A good recording?

Every now and then, I get approached by students interested in phonetics as well as colleagues who are not phoneticians about how to obtain data that would be useful for phoneticians. Here are some brief answers based on my personal experience.

What sampling rate do I choose?
The sampling rate of 44.1 is very good for phonetic studies that involve a wide range of phonetic creatures. I’d say that anything higher isn’t necessary. 44.1 is already fantastic and the higher the rate, the more space the files end up taking up on disks.

The machine gives me channel choices?
The channel choice depends on the purposes of the study and some practicalities. Extremely simply put, will you have one microphone (mono) or two (stereo)?
Practical tip number one: stereo always takes up more space because it records the “same” thing twice. If the recording is done with a single speaker, or if the quality of the data of anyone other than 1 of the participants isn’t crucial, I’d definitely pick mono and make sure the recorder is closer to the relevant speaker rather than e.g. the interviewer (purely acoustic thinking here, not socio thinking).
Stereo makes sense if we really want highly reliable and good quality phonetic data from two individuals not sitting/standing/doing other things right next to each other. Different recorders have different built-in mics – for some, stereo probably won’t even make sense if there’s just one little mic whose positioning wouldn’t enhance speech coming from two different directions. That’s what stereo is all about – making sure that signals coming from two different directions get captured, each captured better by one of the two mics.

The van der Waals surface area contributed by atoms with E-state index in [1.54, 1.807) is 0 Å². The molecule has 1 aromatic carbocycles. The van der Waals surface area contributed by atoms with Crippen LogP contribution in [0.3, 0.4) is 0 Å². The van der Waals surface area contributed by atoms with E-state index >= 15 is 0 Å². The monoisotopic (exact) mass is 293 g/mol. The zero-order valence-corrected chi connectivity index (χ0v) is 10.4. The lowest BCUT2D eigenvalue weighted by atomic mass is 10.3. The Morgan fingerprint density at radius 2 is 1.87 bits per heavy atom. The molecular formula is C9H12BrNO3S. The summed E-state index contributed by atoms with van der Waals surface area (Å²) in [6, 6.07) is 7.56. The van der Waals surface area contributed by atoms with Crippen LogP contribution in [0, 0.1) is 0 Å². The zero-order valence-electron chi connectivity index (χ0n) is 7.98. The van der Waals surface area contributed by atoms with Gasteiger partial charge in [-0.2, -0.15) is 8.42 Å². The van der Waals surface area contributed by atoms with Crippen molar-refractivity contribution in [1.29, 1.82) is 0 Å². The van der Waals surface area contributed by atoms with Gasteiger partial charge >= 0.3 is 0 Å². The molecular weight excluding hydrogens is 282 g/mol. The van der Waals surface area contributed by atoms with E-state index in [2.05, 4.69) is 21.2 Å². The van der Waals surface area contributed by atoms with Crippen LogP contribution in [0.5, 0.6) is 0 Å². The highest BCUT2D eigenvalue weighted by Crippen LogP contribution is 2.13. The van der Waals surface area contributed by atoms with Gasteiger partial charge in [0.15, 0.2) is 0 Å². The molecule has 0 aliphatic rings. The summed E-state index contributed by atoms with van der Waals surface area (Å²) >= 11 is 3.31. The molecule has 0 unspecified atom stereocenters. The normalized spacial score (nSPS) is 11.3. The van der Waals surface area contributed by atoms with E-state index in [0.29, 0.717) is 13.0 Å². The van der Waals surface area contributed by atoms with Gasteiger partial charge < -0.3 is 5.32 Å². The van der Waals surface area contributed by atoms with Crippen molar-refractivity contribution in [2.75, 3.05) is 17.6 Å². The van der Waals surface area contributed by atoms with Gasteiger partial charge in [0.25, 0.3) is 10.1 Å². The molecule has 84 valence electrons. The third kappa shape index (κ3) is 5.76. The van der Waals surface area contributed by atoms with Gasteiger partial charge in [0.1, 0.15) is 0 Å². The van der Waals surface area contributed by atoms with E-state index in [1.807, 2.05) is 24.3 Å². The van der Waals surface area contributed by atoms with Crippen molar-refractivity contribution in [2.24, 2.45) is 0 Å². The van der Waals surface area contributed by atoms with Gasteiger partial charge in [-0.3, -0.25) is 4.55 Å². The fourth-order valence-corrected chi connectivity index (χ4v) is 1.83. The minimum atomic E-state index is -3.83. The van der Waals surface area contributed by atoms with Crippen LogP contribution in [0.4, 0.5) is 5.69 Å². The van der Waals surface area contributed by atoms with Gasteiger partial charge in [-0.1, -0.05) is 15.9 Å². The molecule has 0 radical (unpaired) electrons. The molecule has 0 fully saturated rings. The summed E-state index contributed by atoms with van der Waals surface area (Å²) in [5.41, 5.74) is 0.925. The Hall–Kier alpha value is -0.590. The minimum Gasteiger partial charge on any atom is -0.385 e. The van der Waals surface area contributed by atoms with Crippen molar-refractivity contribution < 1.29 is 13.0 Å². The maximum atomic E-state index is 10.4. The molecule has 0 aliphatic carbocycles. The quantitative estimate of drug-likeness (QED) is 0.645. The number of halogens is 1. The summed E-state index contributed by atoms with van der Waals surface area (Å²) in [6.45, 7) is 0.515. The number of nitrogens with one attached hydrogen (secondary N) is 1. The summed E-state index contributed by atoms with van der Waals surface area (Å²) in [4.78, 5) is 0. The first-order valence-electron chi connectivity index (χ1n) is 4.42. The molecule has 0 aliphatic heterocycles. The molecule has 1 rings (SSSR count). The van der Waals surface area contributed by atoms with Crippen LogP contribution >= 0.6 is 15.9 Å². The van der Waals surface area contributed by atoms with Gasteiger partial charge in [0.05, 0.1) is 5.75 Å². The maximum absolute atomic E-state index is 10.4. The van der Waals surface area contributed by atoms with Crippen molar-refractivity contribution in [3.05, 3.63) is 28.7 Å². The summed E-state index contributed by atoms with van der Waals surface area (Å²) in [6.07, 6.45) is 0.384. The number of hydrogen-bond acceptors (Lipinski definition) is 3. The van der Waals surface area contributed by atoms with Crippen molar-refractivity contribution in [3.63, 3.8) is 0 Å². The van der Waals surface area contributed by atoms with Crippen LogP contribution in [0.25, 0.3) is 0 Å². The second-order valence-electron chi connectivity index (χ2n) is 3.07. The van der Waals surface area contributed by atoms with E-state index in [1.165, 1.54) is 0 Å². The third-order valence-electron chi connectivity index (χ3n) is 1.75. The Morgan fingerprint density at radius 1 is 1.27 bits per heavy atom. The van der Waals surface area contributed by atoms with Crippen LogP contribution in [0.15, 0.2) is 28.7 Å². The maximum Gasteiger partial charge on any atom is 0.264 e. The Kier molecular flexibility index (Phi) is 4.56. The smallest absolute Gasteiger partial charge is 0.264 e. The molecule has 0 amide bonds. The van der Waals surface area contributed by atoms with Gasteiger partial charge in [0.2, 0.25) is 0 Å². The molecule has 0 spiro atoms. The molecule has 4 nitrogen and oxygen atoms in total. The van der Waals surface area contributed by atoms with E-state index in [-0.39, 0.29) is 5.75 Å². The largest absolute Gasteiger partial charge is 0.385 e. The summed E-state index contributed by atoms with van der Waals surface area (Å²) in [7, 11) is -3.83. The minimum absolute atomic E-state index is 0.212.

To me personally stereo makes a LOT of sense if two external microphones are used, one directed at speaker A and the other one at speaker B, because even if the built-in mic has two channels rather than one, in my experience they tend to be so close to each other that in the end it doesn’t make that much of a difference (and thus unnecessarily takes up valuable space).

Think about getting an external microphone
But what matters a lot to me is whether one uses a built-in mic or an external mic. I prefer the latter because external mics (most, not all) can prevent some acoustic mishaps. For instance, built-in mics usually produce decent quality for vowel analyses and for things such as glottalling, but not for things involving noise, where acoustic noise includes aspects of fricatives and some voice quality profiles. This is because built-in mics have to deal with all sorts of echoing in the room (well, more so than the external head-mounted ones at least). It can make quite a lot of difference whether the recorder is placed on a wooden table or a piece of cloth in between the table and the recorder, of if the room has a lot of textiles (which absorb echoing). What gets affected most is noise-related info because then the echo of the (high-intensity) vowel overlaps with the consonant/voice quality-relevant noise. I myself am very particular though, but that’s because I focus on voice quality and noise-related consonantal details. I’m sure that phoneticians focusing on vowels and glottalling would give you way more relaxed suggestions.
If you use the built-in microphone, I’d place the recorder on a piece of cloth – or some textile surface, and ideally position the speaker in a more textile corner of the recording space. If you’d like, you can also record yourself in the environment in which you’ll be recording and ask a phonetician you know what they think of the quality for phonetic purposes.
If you happened to have an external mic such as the head-mounted AKG C520, this will produce AMAZING quality no matter where. But head-mounted mics get us to the issue of attention paid to speech.
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